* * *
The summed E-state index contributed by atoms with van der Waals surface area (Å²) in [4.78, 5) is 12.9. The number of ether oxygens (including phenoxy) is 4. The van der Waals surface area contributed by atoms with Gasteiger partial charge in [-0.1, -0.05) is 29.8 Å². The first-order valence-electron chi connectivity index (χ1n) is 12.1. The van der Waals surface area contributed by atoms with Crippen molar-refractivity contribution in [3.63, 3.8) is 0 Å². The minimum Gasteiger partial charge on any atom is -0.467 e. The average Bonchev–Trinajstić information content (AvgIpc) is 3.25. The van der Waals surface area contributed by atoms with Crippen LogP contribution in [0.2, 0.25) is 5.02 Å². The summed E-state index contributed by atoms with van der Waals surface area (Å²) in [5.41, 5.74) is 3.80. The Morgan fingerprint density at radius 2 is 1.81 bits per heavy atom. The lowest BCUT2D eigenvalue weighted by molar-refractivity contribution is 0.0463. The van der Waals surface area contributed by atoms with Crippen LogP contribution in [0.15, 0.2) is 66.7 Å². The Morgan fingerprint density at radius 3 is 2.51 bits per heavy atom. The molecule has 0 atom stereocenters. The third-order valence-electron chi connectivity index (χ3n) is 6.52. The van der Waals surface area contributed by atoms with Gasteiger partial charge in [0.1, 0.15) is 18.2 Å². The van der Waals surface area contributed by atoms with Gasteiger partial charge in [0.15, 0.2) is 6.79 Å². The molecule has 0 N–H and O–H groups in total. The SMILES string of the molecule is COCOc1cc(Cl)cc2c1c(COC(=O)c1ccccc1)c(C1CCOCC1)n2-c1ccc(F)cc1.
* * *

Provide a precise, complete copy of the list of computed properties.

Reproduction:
The summed E-state index contributed by atoms with van der Waals surface area (Å²) in [4.78, 5) is 12.9. The number of ether oxygens (including phenoxy) is 4. The van der Waals surface area contributed by atoms with Gasteiger partial charge in [-0.1, -0.05) is 29.8 Å². The first-order valence-electron chi connectivity index (χ1n) is 12.1. The van der Waals surface area contributed by atoms with Crippen molar-refractivity contribution in [3.63, 3.8) is 0 Å². The minimum Gasteiger partial charge on any atom is -0.467 e. The average Bonchev–Trinajstić information content (AvgIpc) is 3.25. The van der Waals surface area contributed by atoms with Crippen LogP contribution in [0.2, 0.25) is 5.02 Å². The summed E-state index contributed by atoms with van der Waals surface area (Å²) in [5.41, 5.74) is 3.80. The Morgan fingerprint density at radius 2 is 1.81 bits per heavy atom. The lowest BCUT2D eigenvalue weighted by molar-refractivity contribution is 0.0463. The van der Waals surface area contributed by atoms with Crippen LogP contribution in [0.15, 0.2) is 66.7 Å². The Morgan fingerprint density at radius 3 is 2.51 bits per heavy atom. The molecule has 0 atom stereocenters. The third-order valence-electron chi connectivity index (χ3n) is 6.52. The van der Waals surface area contributed by atoms with Gasteiger partial charge in [0.1, 0.15) is 18.2 Å². The van der Waals surface area contributed by atoms with Gasteiger partial charge in [0.15, 0.2) is 6.79 Å². The molecule has 0 N–H and O–H groups in total. The SMILES string of the molecule is COCOc1cc(Cl)cc2c1c(COC(=O)c1ccccc1)c(C1CCOCC1)n2-c1ccc(F)cc1.